Tag Archives: Terminal

Ubuntu Tech Snippet #13 – Get your public IP in terminal

Sometimes when you’re working on a project or are SSHed into a remote server, you need to find out the public IP of the device, without using a GUI web-browser.

I had to do this while working on setting up a script on my server, and came across this neat little command that will grab your public IP and print it nicely out for you to use!

All you have to do is run echo $(curl -s https://api.ipify.org) and you’re good to go!

Output from echo $(curl -c https://api.ipify.org)

Output from echo $(curl -c https://api.ipify.org)

You can also do this programatically. In python you can run this code to get the result as a JSON object:

import requests
session = requests.Session()
ret = session.get('https://api.ipify.org',
print ("Public IP Address:",ret.json()['ip'])

You’ll need to install the Python Requests module. This can be done either via pip. Just run sudo pip install requests. You can technically install it using easy_install, but please, please don’t. Just use pip.

And that’s it!

Thanks for reading! If you have any tips of your own, leave them as a comment down below and I’ll be sure to take a look at them!

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Ubuntu Tech Snippet #8 – Copy and Paste in Terminal with the keyboard

What’s the big deal?

One of the many things that power users use to be more efficient on their PC is using the mouse as little as possible. The less clicking and movement, the better. At least, that’s how I prefer it. If I’m working on coding or writing (like this blog post, for example!) and I can keep both hands on the keyboard and not have to mess around, clicking on stuff, then I’m far faster.

Thus, this shortcut/tech tip was awesome when I found out about it! Normally, when using the Ubuntu terminal, one would have to right-click and then choose copy or paste. While this may not seem like that much to your average user, being able to lose that extra three/five seconds when doing lots of research, debugging, or simply following instructions on a tutorial, can be a big deal.

How doth this worketh?

This tech tip is quite simple, comprising of two different keystroke combos.

First up, is the terminal version of Ctrl+C. You simply tack on the Shift key in that sequence, so it is now: Ctrl+Shift+C. Basically, it’s the normal keyboard shortcut for copying, with the Shift key added on.

That’s right, it’s that simple. Normally, pressing Ctrl+C in a terminal window would terminate whatever program was being used. Adding that shift key makes it so that the terminal ignores the normal useage of Ctrl+C, and uses it in the GUI fashion.

And the paste shortcut is exactly the same. Simply take the normal paste shortcut Ctrl+V, and add the shift key after the Ctrl key: Ctrl+Shift+V.


That’s all! While this may not benefit everyone, and it most definitely won’t, I know it will be useful to someone, if even just me.

Make sure to comment down below with any tips of your own you want to submit!

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Ubuntu Tech Snippet #7 – Find the remaining disk space in all mounted partitions

Many people have several partitions on their systems for different OSes or even different partitions within one OS. This tech snippet is an easy way to find out how many more videos, applications, songs, and documents you have space for.

First off you need to start up a terminal window, you can do this by pressing Ctrl+Alt+T.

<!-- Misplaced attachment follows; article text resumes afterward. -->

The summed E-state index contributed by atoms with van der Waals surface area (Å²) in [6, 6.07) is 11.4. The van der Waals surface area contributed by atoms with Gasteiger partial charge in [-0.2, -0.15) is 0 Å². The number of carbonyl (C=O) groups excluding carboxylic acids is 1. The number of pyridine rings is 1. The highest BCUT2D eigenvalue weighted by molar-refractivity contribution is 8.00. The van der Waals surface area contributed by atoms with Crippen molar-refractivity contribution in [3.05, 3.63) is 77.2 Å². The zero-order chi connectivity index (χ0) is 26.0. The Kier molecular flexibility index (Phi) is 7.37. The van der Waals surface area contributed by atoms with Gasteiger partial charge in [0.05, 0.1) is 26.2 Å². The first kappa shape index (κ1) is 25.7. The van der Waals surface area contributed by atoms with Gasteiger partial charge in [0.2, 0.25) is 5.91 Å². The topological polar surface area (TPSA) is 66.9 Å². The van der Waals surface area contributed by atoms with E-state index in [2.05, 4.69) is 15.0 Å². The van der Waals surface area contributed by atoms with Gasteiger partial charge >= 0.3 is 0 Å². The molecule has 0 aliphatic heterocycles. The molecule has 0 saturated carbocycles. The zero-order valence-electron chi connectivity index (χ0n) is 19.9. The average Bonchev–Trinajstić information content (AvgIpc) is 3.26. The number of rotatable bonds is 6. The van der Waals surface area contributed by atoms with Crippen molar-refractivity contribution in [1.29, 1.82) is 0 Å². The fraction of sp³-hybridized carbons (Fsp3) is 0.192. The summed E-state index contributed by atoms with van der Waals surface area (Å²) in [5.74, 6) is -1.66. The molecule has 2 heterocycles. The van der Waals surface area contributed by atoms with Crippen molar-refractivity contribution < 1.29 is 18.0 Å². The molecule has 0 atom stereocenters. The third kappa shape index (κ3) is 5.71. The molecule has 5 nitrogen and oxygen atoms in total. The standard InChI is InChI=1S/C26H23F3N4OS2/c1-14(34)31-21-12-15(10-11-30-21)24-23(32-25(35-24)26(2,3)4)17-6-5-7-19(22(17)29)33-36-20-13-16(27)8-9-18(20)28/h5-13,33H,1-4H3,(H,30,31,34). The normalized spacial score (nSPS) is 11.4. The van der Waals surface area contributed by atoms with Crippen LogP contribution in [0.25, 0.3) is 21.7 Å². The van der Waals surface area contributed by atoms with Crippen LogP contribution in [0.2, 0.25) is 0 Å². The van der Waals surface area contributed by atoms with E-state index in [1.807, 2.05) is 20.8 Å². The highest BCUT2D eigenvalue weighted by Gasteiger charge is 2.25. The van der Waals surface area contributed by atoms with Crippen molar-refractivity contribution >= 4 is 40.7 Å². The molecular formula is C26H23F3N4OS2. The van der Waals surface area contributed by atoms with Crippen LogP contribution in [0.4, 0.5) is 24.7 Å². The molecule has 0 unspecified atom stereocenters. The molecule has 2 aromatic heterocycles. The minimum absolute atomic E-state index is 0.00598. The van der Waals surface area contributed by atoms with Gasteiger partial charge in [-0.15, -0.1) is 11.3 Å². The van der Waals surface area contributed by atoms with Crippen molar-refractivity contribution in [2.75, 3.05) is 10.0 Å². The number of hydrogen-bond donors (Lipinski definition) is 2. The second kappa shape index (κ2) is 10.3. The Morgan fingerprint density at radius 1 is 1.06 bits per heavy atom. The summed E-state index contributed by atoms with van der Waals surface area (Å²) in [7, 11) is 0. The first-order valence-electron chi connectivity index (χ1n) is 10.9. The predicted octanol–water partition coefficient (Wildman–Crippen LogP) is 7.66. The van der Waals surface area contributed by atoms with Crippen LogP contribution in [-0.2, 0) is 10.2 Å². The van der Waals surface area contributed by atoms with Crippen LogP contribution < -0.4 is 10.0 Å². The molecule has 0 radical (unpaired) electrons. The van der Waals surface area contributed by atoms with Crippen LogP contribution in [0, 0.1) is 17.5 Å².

Empty Terminal Window – Open via Ctrl+Alt+T

Next, enter the command:

df terminal

Terminal Window running the df command

This brings up the results you see in the image above. However, seeing space available in 1K blocks can be relatively useless for the average user. So, here’s a flag you can add to make the output slightly more understandable:

Clear the terminal screen (clear) and run the df command again, except this time, include the -h flag:

df -h


df -h terminal

Terminal window running the df -h command

This flag, which stands for Human readable, takes the 1k blocks from regular df and converts the to slightly easier-to-understand units like Megabytes and Gigabytes. All of the columns remain the same, just the units have changed. As you can see in the screenshot above, I have a 36GB partition with 34GB used and 565MB available.

While not particularly useful for the average user, it is a very handy tool for more advanced Ubunt-ites and for systems (like servers) without GUIs, this becomes a must-have tool.

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Warning! You WILL want to turn your volume down if you are wearing headphones. You run the following commands at your own risk, I cannot confirm the safety of your ears.

Another Ubuntu Tech Snippet inbound! This one is a bit bizarre, I must say, and rather geeky.

The actual idea is pretty simple, you just run a command in terminal and pipe it through aplay. You can take this and try any commands you want, but the commands I list are the ones that I have heard actually play something more than a two-second electronic squelch.

I originally found out about this on Unix/Linux Stack Exchange. First thing to do is run the command

dmesg | aplay

which runs the dmesg (which, from the man page,  examines or controls the kernel ring buffer) command and then pipes the output into aplay, the command-line music player. In this case there are no flags on the dmesg command, so it just reads all the messages from the kernel ring buffer.

By piping the output from dmesg into aplay you will be getting the audio interpretation of whatever data dmesg returns. It will vary between computers, so don’t blame me if your speakers, earbuds, headphones, or eardrums explode because of the interpretation of raw std data. I didn’t do anything horrendous to my system, so you should be safe. Emphasis being on should – I’ve not tested or researched any chances of damage.